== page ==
Nicknames in America last pretty much through 8th grade, and they aren’t pretty. I had one, and you probably had one, and we would just as soon forget about them entirely.
Every Thai has a nickname (chuu len which translates to “’playname”) that they usually carry with them all their lives. It is given to them when they are an infant, and they are often just one syllable. Sometimes these names are a bit silly, but the Thai is still known by this name all through adulthood, regardless of how prestigious a level they have reached. For instance, one long term Prime Minister of Thailand, Plaek Phibunsongkhram, was nicknamed “Strange” because as a baby he looked somewhat odd. So while the PM met with world leaders on the most important issues of the world, his staff always referred to him by his odd nickname. The current Prime Minister of Thailand, Yingluck Shinawatra, is known by friends and associates by her nickname “Crab” (Pu).
When a Thai person is introduced, in both a social and business setting, they are introduced by their nickname, and people may never know the real name for the person. Employers would have to look up in their records to find the “real” name for their employees they talk with every day.
Rumor has it that the reason for the nickname is based in the superstition that using the true name of a baby will draw the attention of evil spirits, especially when it is said that the baby is cute or beautiful (which is why Thais tend to say that babies are ‘ugly’).
I think Thai nicknames are fun, and sometimes it seems like a person grows into their nickname and it is part of who they are. Here is a little encyclopedia of some of my favorite Thai nicknames:
Names about Food
Sometimes, a nickname for a Thai is about food. One of the most popular nicknames for a boy is Wun Sen, or vermicelli. Maybe this is for an extra skinny kid. Khanom Jee, or Chinese Noodles, is another popular name. Pancake, or in English, pancake, is popular for girls, and perhaps not always appreciated later in life when they try to emphasize their figure. However, one of Thailand’s most popular and beautiful screen actresses in known as Pancake, so that gives this name a bit of credibility.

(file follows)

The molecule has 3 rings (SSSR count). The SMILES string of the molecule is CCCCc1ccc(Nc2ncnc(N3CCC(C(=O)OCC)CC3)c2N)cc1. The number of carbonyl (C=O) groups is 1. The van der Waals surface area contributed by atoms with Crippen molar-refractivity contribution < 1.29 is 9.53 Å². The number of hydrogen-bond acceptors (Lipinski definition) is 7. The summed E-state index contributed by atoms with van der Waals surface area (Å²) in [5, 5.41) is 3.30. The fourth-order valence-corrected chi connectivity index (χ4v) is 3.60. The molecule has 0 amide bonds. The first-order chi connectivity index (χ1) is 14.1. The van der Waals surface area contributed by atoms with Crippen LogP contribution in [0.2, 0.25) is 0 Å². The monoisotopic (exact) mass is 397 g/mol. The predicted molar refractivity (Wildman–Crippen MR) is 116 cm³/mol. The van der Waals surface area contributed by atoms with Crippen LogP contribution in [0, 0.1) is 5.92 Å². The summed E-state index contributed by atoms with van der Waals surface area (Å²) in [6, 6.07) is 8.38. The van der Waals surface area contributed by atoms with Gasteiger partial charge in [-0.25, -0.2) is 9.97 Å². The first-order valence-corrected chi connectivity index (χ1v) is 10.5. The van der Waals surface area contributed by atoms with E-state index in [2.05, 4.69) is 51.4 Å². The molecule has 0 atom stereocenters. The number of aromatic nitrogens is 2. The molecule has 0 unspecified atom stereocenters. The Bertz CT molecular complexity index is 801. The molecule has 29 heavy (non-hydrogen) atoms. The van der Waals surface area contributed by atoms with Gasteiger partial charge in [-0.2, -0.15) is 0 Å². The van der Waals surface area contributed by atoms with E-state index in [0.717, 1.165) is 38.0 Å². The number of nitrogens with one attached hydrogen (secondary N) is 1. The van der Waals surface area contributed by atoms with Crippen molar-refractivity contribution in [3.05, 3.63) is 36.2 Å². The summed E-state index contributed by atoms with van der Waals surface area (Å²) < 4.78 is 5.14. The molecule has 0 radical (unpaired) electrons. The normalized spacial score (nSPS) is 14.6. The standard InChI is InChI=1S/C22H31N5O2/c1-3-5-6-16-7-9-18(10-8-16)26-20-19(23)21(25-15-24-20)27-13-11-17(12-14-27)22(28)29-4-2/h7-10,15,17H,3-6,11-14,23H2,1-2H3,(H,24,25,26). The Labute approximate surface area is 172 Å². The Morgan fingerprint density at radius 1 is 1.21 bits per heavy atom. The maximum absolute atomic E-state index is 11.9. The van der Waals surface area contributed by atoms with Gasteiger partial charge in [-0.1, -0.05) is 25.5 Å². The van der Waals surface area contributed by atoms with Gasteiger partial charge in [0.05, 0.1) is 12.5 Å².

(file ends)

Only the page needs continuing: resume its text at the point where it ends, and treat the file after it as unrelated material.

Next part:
Names about Branded Products
Other brands used in Thai nicknames include the popular Benz (as in Mercedes Benz) for a girl, Fiat (the little Italian car), or Cola (as in Coca Cola) for a boy, Pepsi (Cola’s rival), Beam (as in the American whiskey) and Seven (as in 7-11) a common girl’s nickname.
Names about Animals and Plants
Palm (the sturdy tropical plant) and Mint (with the fragrant leaves) are pretty common, but the girl’s name Bird (Nok) must be the most popular Thai nickname of all. Many Thai girls are named after cute or cuddly little animals or the sweetest fruits; names like Cat (Maew), Mouse (Noo), Deer (Kwang), Rabbit (Taay), Frog (Kop), Orange (Som), Pomelo (Som-O), Rose Apple (Chompoo), Marian Plum (Ma-prang), Watermelon (Taeng-mo), Grape (A-ngun). Or since seafood is so well regarded in Thailand, many girls are known by the name Fish (Pla) or Crab (Poo). (What my 8th grade classmates would have done to a girl — especially if she was a bit chubby — named Watermelon).
Sometimes the sound of animals goes into a nickname, like Jip (tweet like bird’s sound).
In some cultures in the world, being called a Pig is certainly not complimentary, or perhaps it is used as a job description for some professions. But in Thailand, pigs are really cool, and many boys carry the name Pig (Moo).
OK – Here are the Outrageous Ones (to a Western Ear)
We like to have fun sometimes slipping in our English translation into Thai words. For instance, every Expat in Thailand knows a few girls with the popular name of Porn, which in English means Blessings. Another name, Siriporn (pronounced “Silly Porn) translates into English as Many Blessings.
Then there are those Thai boys that go through their whole life with the nickname of the Thai green pumpkin, Fuk. Or, pity the Thai lad that has a lifelong common Thai nickname of Prik (chili, pepper). Well if they don’t set foot in America or run into the guys that chastised me in the 8th grade, they will probably be just fine.
There is a famous Thai football player (or as Americans would say “soccer player”) by the name of Terdsak.
What is Good for the Goose is Good for the Gander
So we can have a chuckle or even a roll on the floor hysteria over how some Thai nicknames translate into English, but it also works the other way around. Take the common American name Jim. English teachers in Thailand by that name will introduce themselves to their class as Mr. Jim, and the whole class will break out in snickers, because Jim (or Gym) translates to a slang word for Vagina.
Then there was the teacher by the name of Mr. Hamilton that cut his name down to simply “Ham”, which in Thai is slang for male penis. Another English teacher I heard about who wanted to speak very slowly to be understood shouted out “Quiet” whenever the noise level got too much. But in his slow speaking way, he would shout Q U A I- Y E T. Well quai translates to buffalo and yet translates to fuck, so his proclamations would almost bring the house down with laughter by the students.
Well obviously I am getting way off topic here as my mind wanders about funny translations, so I will end this discussion that originally started out as funny Thai nicknames. If you have some fun nicknames in Thailand you can share, please share them in the comments. For sure, Thai nicknames can be fun.